Givens's big break came when Premiere made "The Gaffe Squad" a regular feature in 1988. He had long been fascinated with movie gaffes, and told Wloszczyna, "For years, I had heard about a biblical epic where the extras were wearing wristwatches." Although he did catch the king in a 1935 Cecil B. De Mille movie about the Crusades checking his watch, Givens never located the rumored gaffe, but that did not stop him from naming one book in the Film Flubs series Roman Soldiers Don't Wear Watches: 501 Film Flubs—Memorable Movie Mistakes.

His readers responded enthusiastically to the "Gaffe Squad" column, sending in details of their own sightings, most of which focused on common movie gaffe material. Because scenes are often shot and reshot, and films are not made in the sequence in which they are presented, personnel assigned to maintain continuity from frame to frame or scene to scene may not notice a ponytail or a burning cigarette that gets longer, a buttoned button that was unbuttoned a second before, or a drink that miraculously has more liquid in it than it did earlier. "I'm not really a good trivia person, to tell the truth," Givens told Michael Mills of the Chicago Tribune, "but I'm a good researcher." Discussing what motivates his quest for film gaffes, he told Larry McShane of the Chicago Sun-Times, "I call it the 'Aha!' factor. You're watching a movie, and it's 'A-ha! There's the mistake!'"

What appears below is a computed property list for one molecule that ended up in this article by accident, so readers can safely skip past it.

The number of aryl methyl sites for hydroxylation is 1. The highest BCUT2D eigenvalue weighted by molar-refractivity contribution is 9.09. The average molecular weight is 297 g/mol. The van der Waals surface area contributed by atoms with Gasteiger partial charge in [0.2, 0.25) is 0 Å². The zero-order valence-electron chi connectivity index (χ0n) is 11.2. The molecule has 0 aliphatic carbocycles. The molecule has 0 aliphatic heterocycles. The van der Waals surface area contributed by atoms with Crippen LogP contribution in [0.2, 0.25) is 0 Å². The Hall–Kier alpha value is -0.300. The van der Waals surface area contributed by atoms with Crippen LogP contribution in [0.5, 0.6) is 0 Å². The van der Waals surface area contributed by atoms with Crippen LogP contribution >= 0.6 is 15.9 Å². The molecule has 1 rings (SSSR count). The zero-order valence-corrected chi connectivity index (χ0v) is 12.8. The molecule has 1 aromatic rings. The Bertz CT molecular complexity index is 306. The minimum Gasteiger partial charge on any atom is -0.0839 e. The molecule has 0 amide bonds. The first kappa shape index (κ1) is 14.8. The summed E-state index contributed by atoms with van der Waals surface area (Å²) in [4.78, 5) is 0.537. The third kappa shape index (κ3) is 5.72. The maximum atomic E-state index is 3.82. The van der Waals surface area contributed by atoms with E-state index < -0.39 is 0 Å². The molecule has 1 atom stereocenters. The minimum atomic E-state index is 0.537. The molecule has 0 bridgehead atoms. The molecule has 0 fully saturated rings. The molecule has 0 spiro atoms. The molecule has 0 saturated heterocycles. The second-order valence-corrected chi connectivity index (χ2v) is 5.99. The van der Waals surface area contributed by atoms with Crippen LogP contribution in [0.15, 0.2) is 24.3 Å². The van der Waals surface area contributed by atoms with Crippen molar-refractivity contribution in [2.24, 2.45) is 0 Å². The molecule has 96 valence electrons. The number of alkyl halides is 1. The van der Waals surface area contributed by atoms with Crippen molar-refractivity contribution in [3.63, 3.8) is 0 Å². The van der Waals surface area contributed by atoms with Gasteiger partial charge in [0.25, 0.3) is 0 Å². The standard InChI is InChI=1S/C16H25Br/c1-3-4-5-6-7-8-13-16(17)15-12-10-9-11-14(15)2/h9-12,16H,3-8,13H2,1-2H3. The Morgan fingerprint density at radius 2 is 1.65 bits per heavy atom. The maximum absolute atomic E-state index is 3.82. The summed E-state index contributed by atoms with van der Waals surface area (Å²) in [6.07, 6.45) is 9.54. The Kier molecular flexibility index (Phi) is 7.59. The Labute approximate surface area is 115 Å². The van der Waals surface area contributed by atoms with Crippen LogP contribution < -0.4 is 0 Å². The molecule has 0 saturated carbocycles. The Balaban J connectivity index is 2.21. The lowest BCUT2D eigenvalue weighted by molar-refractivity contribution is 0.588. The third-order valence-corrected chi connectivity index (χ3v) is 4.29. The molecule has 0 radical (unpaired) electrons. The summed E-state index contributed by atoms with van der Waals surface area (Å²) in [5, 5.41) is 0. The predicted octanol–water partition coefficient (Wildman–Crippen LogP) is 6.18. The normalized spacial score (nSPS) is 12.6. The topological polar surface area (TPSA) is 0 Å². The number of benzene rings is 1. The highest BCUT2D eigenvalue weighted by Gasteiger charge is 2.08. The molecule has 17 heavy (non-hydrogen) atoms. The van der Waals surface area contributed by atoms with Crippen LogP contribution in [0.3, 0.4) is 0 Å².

At the time of McShane's 1991 profile, Givens was receiving a thousand letters a year from fans offering their own sightings, though some tended to go overboard: for instance, Premiere editor Terri Minsky told Wloszczyna that one viewer claimed a stamp that appears on an envelope in the film The Two Jakes was issued a few months after the action takes place in 1948. But the mistakes noted by Givens in his books tend to be much more rewarding than that one. For instance, in Die Hard 2 (1990), Bruce Willis makes a call at a bank of pay phones marked "Pacific Bell"—even though he is supposed to be at Dulles International Airport in Washington, D.C.



Chicago Sun-Times, November 20, 1991, Larry McShane, "Filmmakers' Flubs Get Own Moment in the Spotlight," review of Son of Film Flubs: More Memorable Movie Mistakes, p. 37.

Chicago Tribune, December 27, 1990, "Goof Sleuth: Unplanned Mistakes Delight 'Film Flubs' Writer," p. 13A; January 30, 1991, Donald Liebenson, "Film Flubs: The Gaffe Squad Is Watching," p. 57.

Detroit News, April 17, 1991, Julie Hinds, "Son of Flubber," p. F1.

Houston Chronicle, November 8, 1991, "Writer Finds Film Flubs," p. 9.

Los Angeles Times, February 17, 1991, "Quibbles and Bits," p. 38.

USA Today, December 6, 1990, Susan Wloszczyna, "Gotcha! Mistakes the Moviemakers Missed: The Best Spots to Catch Flubs," p. D5; March 16, 1994, Arlene Vigoda, "The Sun Also Rises," p. D1.


Bill Givens, (September 14, 2003), biography of Bill Givens.

Film Flubs Web site, (September 14, 2003).*